U.S. natural gas futures jumped about 6% to a one-month high on Monday on forecasts for more demand this week than previously expected and a drop in gas output so far this month.
In addition to forecasts for colder weather next week that should keep heating demand higher than normal for this time of year, analysts noted gas prices have soared about 30% over the past four days due in part to a jump in U.S. liquefied natural gas (LNG) exports.
Helping boost LNG exports over the past month has been the partial restart of Freeport LNG’s export plant in Texas following a fire in June 2022.
Some analysts, however, have said Freeport LNG will likely not return to full capacity until the end of April.
Freeport LNG, the second-biggest U.S. LNG export plant, was on track on Monday to pull in about 0.8 billion cubic feet per day (bcfd) of gas from pipelines for a fifth time in the last six days, data from Refinitiv Eikon showed.
When operating at full power, Freeport LNG can turn about 2.1 bcfd of gas into LNG for export.
The amount of gas flowing to U.S. LNG export plants has jumped to 12.8 bcfd so far in February from 12.3 bcfd in January and just shy of the monthly record of 12.9 bcfd set in March 2022 before Freeport LNG shut.
The seven big U.S. LNG export plants, including Freeport LNG, can turn about 13.8 bcfd of gas into LNG.
On its first day as the front-month, gas futures for April delivery rose 15.6 cents, or 6.1%, from where the April contract traded in the prior session to $2.704 per million British thermal units at 9:27 a.m. EST (1427 GMT), putting the contract on track for its highest close since Jan. 27.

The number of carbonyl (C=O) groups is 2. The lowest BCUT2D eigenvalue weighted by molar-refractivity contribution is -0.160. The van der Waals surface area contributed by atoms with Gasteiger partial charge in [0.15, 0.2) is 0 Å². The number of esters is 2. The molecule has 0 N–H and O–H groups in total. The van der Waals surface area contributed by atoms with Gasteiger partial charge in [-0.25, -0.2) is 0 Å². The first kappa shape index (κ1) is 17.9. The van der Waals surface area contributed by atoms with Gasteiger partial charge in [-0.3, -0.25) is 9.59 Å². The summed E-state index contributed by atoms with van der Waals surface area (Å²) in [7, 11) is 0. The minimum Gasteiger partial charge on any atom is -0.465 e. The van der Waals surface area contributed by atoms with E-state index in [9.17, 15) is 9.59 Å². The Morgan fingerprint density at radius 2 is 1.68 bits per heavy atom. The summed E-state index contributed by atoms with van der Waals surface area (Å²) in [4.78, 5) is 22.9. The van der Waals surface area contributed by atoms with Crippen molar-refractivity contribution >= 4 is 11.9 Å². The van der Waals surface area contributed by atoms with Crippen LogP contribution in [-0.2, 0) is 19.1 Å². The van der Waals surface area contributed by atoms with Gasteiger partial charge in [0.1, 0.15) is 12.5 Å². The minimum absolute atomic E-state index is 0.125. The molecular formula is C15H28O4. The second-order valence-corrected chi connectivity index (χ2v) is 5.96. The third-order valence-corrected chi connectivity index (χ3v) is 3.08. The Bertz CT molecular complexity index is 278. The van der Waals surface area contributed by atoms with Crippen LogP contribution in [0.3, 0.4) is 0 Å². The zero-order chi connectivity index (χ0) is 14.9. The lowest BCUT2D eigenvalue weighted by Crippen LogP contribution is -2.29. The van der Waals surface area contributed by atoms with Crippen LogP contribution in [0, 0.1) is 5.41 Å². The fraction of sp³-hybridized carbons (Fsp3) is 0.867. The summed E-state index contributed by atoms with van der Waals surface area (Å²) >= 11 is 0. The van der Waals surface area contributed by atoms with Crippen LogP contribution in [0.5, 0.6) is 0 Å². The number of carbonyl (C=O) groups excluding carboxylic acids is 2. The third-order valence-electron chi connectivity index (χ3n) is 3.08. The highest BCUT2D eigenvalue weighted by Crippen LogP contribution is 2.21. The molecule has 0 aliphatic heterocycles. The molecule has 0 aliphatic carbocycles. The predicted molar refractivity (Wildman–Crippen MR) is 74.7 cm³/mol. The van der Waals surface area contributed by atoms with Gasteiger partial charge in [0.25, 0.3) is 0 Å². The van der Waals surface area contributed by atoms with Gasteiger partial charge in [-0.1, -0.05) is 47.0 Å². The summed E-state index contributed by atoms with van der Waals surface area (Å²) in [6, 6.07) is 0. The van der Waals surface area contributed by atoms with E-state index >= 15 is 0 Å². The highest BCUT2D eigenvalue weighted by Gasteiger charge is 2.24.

That also put the contract up about 10% from where the March contract expired on Friday when it was still the front-month. That would be its biggest one-day gain since late October.
Despite recent increases, however, the contract is still down about 40% so far in 2023 after rising about 20% in 2022.
U.S. GAS OUTPUT
Refinitiv said average gas output in the U.S. Lower 48 states so far in February has dropped to 97.5 bcfd from 98.3 bcfd in January as this year’s gas price plunge caused some energy firms to cut the number of rigs they were using to drill for gas.
Extreme cold earlier in February also cut gas output by freezing oil and gas wells in several producing basins.
Meteorologists forecast the weather will remain mostly colder than normal through March 14 after some warmer than normal days from Feb. 27-March 2.
Even with colder weather coming, Refinitiv forecast U.S. gas demand, including exports, would ease to 120.8 bcfd next week from 121.1 bcfd this week because this week’s forecast included some extreme cold that boosted heating demand over the weekend.
The demand forecast for this week was higher than Refinitiv’s outlook on Friday, while its forecast for next week was lower.
Despite the colder than normal weather coming, analysts forecast mostly mild weather last week and this would allow utilities to keep pulling less gas from storage than normal for this time of year.
Gas stockpiles were about 15% above their five-year average (2018-2022) during the week ended Feb. 17 and were expected to rise to around 20% above normal during the week ended Feb. 24, according to analysts’ estimates.